ADVOCACY & POLICY WORK
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BUREAU OF MEDICAL CANNABIS REGULATION RELEASES PROPOSED REGULATIONS FOR MEDICAL CANNABIS
The Bureau of Medical Cannabis Regulation (BMCR) today announced that its proposed licensing regulations for medical cannabis have been posted and the 45-day public comment period is now underway.
“The proposed licensing regulations for medical cannabis are the result of countless hours of research, stakeholder outreach, informational sessions and pre-regulatory meetings all across the state,” BMCR Chief Lori Ajax said. “And while we have done quite a bit of work and heard from thousands of people, there is still so much more to do. In order to make our program successful we still need your feedback.”
Individuals interested in reviewing the medical regulations for licensing dispensaries, distribution and transporters can do so by visiting the new Cannabis Web Portal, www.cannabis.ca.gov. At this site you will also find cultivation regulations, as well as manufacturing regulations for medical cannabis.
Part of today’s announcement includes the news of four public hearings for the purpose of public comment on the proposed medical licensing regulations. The Bureau encourages all interested stakeholders to review the proposed regulations and come to a hearing near you to provide feedback. Hearing dates and locations are as follows:
June 1, 2017
10:00 a.m. – 1:00 p.m.
1011 Waterfront Drive, Eureka, CA 95501
June 8, 2017
10:00 a.m. – 1:00 p.m.
Junipero Serra Building
320 W. Fourth Street, Los Angeles, CA 90013
June 9, 2017
10:00 a.m. – 1:00 p.m.
Department of Consumer Affairs, Hearing Room, S-102
1625 North Market Boulevard, Sacramento, CA 95834
June 13, 2017
1:00 p.m. – 4:00 p.m.
King Library, Second Floor
150 E. San Fernando Street, San Jose, CA 95112
Those who wish to provide feedback and are unable to attend one of the four listed sessions above, can get involved in the regulatory process by following the steps outlined here - http://www.bmcr.ca.gov/about_us/documents/17-065_public_comment.pdf.
There is currently budget trailer bill language designed to align the Medical Cannabis Safety and Regulation Act with Proposition 64, the Adult Use of Marijuana Act. If that bill passes, the bureau will withdraw these proposed regulations and propose a new set of regulations consistent with changes in the law.
However, public comments on the regulations published today are still very important.
“Many of the provisions in the licensing regulations published today will carry over to new regulations if the trailer bill passes,” said Chief Ajax. “Public comment now will provide valuable information and guide our efforts when crafting any new regulations.”
Beginning a little more than a year ago, the Bureau kicked off its outreach efforts with nine informational sessions in locations all around the state. Those sessions were followed up last Fall by eight pre-regulatory stakeholder meetings with discussions centering around issues related to general licensing requirements, and specific concepts related to the regulation of medical cannabis dispensaries, distributors and transporters. The feedback from those sessions can be reviewed here - http://www.bmcr.ca.gov/meetings/summaries.shtml.
For additional information about BMCR, or to subscribe to email alerts to hear about updates as they become available, please visit our website - http://www.bmcr.ca.gov/.
In addition, you can now follow the Bureau on social media!
The City is in the process of transitioning from allowing limited land use provisions for the dispensing of medical marijuana to allow for the cultivation, distribution, processing, and sale of marijuana for both medical and non-medical adult use. In order to provide a clear regulatory path for this industry, the Department of City Planning (Department) will be navigating a complex legal framework, which includes an existing regulatory system governing Medical Marijuana Dispensaries (MMDs) and drafting proposed land use regulations, pursuant to new authority given by the passage of the State’s Adult Use of Marijuana Act (AUMA). This report identifies some key land use topics to be addressed in this upcoming proposed land use ordinance. The passage of AUMA legalizes recreational/adult use of marijuana throughout the State and allows the City, at its discretion, to adopt local ordinances to regulate marijuana-related businesses. Those ordinances may include local zoning and land use requirements.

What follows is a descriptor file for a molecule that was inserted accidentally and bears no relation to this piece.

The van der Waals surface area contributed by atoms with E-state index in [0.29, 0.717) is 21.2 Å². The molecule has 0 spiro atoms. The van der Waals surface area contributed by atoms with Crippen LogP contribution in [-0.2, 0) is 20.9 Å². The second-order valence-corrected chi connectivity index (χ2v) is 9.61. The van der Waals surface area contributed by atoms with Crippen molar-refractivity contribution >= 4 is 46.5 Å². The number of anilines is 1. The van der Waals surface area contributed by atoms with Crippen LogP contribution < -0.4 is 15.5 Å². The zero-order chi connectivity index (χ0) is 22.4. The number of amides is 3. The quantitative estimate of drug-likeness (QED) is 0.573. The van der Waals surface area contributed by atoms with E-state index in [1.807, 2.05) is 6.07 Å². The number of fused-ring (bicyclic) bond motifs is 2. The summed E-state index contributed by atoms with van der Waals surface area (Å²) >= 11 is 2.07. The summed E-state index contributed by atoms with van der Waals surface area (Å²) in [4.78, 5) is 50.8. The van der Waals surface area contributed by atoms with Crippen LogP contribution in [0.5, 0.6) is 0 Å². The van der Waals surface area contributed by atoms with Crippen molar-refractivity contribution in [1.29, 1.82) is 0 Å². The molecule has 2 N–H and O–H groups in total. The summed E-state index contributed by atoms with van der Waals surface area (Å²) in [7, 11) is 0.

In May 2013, the City enacted Proposition D, which prohibited medical marijuana businesses but granted limited immunity from enforcement of the prohibition for the MMDs that evidenced a business tax registration ortax exemption from the City priorto November 13, 2007; this narrowed the number of immune businesses to 135. However, there are many other governmentally recognized and non-recognized MMDs in operation throughout the City. Additionally, there are many non-dispensary marijuana-related businesses that have been established throughout the City to accommodate the processing, testing, and distribution of medical marijuana for the dispensaries. It is anticipated that the existing inventory of marijuana-related businesses will not accommodate the demand for non-medical marijuana once it becomes legal in the State in 2018.
PROPOSED SCOPE OF LAND USE/ZONING REGULATIONS
The City intends to have regulations in place prior to AUMA going into effect on January 1, 2018. On December 6, 2016, the Planning and Land Use Management (PLUM) Committee of the City Council instructed the Department to submit this report on the scope of a land use and zoning ordinance for marijuana-related uses. In developing appropriate land use/zoning regulations pertaining to the adult use of marijuana, the City must assess appropriate land use controls for various uses. The Department will also review current marijuana regulations in other California and US cities; this will assist Los Angeles in addressing the following land use topics in an upcoming draft ordinance:
Identification of New Marijuana-Related Uses in the Zoning Code
Buffering Sensitive Uses from Marijuana Stores
Limitations on the Number of Marijuana Stores
Deliverables Next Steps
1 Identification of New Marijuana-Related Uses in the Zoning Code
The Department has preliminarily identified six marijuana-specific activities to be defined and added to the City’s Zoning Code in order to provide consistent regulations for permitting and enforcement of marijuana-related land uses. The prospective marijuana-specific land uses are: